Friday, March 19, 2010

(Editorial) Microsoft’s XP Mode Boondoggle

It will go down in history as one of the more anti-climactic “surprise” announcements. Microsoft’s Windows XP Mode, which was billed as an eleventh hour killer feature for Windows 7, arrived with a thud, thanks in large part to its curious need for Hardware Assisted Virtualization (HAV) support.

The company’s media apologists quickly scrambled to defend the decision, pointing out that most new business-class PCs were shipping with HAV-enabled CPUs anyway. However, this argument did nothing to stem the tide of complaints, both from consumers - who purchased seemingly state-of-the-art, multi-core PCs only to learn that they were incapable of running XP Mode – and from small business customers who wished to leverage the capability on existing, non-HAV-supporting PCs.

A year later, and Microsoft has finally caved to the pressure. Just this week the company released an update to XP Mode’s underlying virtual machine engine – Windows Virtual PC 7 – that allows it to run on non-HAV-supporting PCs. All of which begs the question: Why the bizarro requirement in the first place?

Microsoft’s official line has always been that HAV was necessary in order to ensure an “optimal” end-user experience. However, I suspect a more sinister motive. Specifically, I believe that the “Great XP Mode Boondoggle” was in fact a concession to Intel Corporation – a kind of apology for royally screwing-up with the whole Windows Vista “too fat to fit” debacle

By tying VPC 7 to HAV, Microsoft was helping Intel to discourage small business users from buying low-cost PCs sporting “consumer” versions of its powerful dual and quad-core CPUs – parts that were intentionally neutered in order to create differentiation among the company’s myriad SKUs.

Of course, the whole exercise backfired. Savvy users balked at the restrictions (some even built workarounds using VirtualBox or VMware Player), while small business owners and consumers were left dazed and confused by the various XP Mode “compatibility matrices” that cropped up on the Internet

And then there was the matter of Microsoft’s Enterprise Desktop Virtualization (MED-V). A forerunner to VPC 7 and XP Mode, MED-V does not – and thanks to the aforementioned VPC 7 update, never will – require HAV, ostensibly because enterprise customers would never put up with these sorts of “marketecture” shenanigans in the first place

In fact, XP Mode users can likely thank Early Adopter Program (EAP) customers – many of whom have no doubt been evaluating the VPC 7-based MED-V 2.0 in pre-release form – for this reprieve. Now the only question is whether or not Microsoft will provide updated integration components that allow XP Mode VMs to run with good performance and functionality under the non-HAV update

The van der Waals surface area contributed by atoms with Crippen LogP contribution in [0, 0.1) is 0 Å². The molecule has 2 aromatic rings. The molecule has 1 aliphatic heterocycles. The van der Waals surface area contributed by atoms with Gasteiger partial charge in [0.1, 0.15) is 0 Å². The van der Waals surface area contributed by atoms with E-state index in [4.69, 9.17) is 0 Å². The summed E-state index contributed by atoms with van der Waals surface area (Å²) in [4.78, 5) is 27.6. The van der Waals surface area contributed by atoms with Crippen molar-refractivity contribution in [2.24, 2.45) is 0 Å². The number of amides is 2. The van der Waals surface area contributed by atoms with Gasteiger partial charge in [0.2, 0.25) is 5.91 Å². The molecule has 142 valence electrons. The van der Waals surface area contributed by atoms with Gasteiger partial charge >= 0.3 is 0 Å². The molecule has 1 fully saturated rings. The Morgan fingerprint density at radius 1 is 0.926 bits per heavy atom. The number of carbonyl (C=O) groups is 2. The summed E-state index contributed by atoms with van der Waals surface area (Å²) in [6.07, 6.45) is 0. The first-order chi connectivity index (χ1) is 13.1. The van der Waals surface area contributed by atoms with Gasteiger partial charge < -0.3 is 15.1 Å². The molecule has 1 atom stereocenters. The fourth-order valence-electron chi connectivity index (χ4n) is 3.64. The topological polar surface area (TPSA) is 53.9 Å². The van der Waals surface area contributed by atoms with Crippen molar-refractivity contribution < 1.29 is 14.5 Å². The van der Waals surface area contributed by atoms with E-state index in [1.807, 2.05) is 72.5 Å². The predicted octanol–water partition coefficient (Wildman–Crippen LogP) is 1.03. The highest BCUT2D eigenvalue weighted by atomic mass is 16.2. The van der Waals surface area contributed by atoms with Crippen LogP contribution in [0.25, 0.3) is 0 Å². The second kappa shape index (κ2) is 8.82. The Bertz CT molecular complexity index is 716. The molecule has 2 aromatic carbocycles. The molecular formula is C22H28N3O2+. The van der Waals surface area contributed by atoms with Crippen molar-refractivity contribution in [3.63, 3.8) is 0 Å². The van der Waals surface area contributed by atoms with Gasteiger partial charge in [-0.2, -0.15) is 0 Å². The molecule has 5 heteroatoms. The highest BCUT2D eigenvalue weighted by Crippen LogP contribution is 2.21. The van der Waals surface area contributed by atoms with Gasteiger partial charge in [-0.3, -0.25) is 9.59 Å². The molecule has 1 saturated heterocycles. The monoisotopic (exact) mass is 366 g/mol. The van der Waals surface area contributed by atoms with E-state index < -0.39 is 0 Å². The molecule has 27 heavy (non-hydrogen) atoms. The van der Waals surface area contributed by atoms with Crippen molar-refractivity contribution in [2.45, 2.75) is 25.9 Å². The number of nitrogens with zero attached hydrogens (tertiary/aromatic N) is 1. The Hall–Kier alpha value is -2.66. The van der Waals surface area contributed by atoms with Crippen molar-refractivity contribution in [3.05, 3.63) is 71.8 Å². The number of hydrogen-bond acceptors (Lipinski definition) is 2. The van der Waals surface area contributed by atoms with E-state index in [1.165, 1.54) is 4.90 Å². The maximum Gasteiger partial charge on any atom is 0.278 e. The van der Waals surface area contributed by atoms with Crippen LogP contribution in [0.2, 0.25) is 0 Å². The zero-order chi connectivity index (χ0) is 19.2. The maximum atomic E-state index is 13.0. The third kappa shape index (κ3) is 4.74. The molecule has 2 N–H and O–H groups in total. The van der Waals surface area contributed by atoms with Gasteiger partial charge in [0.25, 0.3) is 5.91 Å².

As of right now, the plan is to not release an optimized integration solution for users of VPC 7/XP Mode on non-HAV PCs. But you can be sure that MED-V customers will get them, and this provides hope that somehow they’ll trickle-down: Either unofficially, through some end-user hack; or officially, as part of yet another “mea culpa” update

Regardless, it’s a good day for Microsoft’s small business customers and end-user consumers. The “Wintel” duopoly tried to foist another bogus restriction on its customer base, and the base fought back.

You balked. They blinked. Chock one up for the little guy!

Figure 1 – Get This and Similar Charts at


Anonymous said...

I thought that with the exception of Semprons all currently shipping AMD CPUs at the time of Win7's release supported hardware virtualization while at the same time not all of Intel's CPUs (even excluding Atom & Celeron) did.

I would see the situation as an advantage to AMD as apposed to this forcing Intel upgrades.

Maybe this had nothing to do with Intel but it simplified the code.

David said...

Obviously this is a good thing. Still, I wonder why AMD didn't get more mention through this whole debacle, for the fact that their entire lineup includes AMD-V support. It just works.

shawnek said...

I still found XP Mode to be useless because it wouldn't pass USB devices like transcription pedals and the like. This was not noted in the documentation, so I ended up paying extra to have XP Mode and had to use Virtualbox anyway.

Randall C. Kennedy said...

LC808, David, et al:

You're missing the point. Intel disables functionality in order to create stratification within its product lines. So a quad core chip that's targeted at the consumer space (and thus costs less to OEMs) might have identical specs to a similarly configured processor targeted at the business segment, with the only difference being the artificial (literally - they might as well hit it with a hammer) disabling of HAV support.